No republic is eternal. It lives only as long as its citizens want it. And, in both the 21st century A.D. and the first century BC, when a republic fails to work as intended, its citizens are capable of choosing the stability of autocratic rule over the chaos of a broken republic. When freedom leads to disorder and aristocracy premises a functional and responsive government, even citizens of an established republic can become willing to set aside long-standing, principled objections to the rule of one man and embrace its practical benefits. Rome offers a lesson about how citizens and leaders of a republic might avoid forcing their fellow citizens to make such a tortured choice.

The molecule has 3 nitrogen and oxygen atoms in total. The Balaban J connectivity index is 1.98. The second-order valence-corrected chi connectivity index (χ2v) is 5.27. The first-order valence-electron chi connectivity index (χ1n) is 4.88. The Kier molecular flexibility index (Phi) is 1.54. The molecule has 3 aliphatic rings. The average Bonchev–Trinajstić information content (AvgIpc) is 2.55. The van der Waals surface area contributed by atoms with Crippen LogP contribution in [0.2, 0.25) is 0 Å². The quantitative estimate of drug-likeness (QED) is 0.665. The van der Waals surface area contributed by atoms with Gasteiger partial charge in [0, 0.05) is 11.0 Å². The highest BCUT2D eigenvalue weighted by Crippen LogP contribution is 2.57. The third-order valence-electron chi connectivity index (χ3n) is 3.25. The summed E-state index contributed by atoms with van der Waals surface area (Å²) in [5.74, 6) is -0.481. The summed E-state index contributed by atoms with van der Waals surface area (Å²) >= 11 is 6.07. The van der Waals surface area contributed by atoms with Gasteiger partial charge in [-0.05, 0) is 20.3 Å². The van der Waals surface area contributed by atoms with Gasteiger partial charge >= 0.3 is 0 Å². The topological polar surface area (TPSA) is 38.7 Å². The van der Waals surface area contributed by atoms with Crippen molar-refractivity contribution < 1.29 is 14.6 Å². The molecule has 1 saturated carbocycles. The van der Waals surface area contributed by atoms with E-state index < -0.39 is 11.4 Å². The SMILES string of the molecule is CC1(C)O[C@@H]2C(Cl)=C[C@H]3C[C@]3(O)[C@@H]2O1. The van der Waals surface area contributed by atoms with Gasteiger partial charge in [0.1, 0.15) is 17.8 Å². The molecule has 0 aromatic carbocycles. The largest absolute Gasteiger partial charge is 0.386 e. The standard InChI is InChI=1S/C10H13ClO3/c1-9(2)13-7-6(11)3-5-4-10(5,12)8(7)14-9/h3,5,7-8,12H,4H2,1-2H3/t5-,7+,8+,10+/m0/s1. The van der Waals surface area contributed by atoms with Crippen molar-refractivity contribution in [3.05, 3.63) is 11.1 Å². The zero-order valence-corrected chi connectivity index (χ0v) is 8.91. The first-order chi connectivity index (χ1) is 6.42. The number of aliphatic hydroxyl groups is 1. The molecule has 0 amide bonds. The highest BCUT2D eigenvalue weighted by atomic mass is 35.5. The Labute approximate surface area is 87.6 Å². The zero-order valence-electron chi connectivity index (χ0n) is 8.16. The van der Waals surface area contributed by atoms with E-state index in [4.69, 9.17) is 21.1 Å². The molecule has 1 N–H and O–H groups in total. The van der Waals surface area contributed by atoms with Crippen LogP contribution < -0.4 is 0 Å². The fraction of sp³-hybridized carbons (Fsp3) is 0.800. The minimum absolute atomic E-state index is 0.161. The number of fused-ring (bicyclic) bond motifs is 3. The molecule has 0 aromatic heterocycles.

Rome shows that the basic, most important function of a republic is to create a political space that is governed by laws, fosters compromise, shares governing responsibility among a group of representatives, and rewards good stewardship. Politics in such a republic should not be a zero-sum game. The politician who wins a political struggle may be honored, but one who loses should not be punished. The Roman Republic did not encourage its leaders to seek complete and total political victory. It was not designed to force one side to accept everything the other wanted. Instead, it offered tools that, like the American filibuster, served to keep the process of political negotiation going until a mutually agreeable compromise was found. This process worked very well in Rome for centuries, but it worked only because most Roman politicians accepted the laws and norms of the republic. They committed to working out their disputes in the political arena that the republic established rather than through violence in the streets. Republican Rome succeeded in this more than perhaps any other state before or since.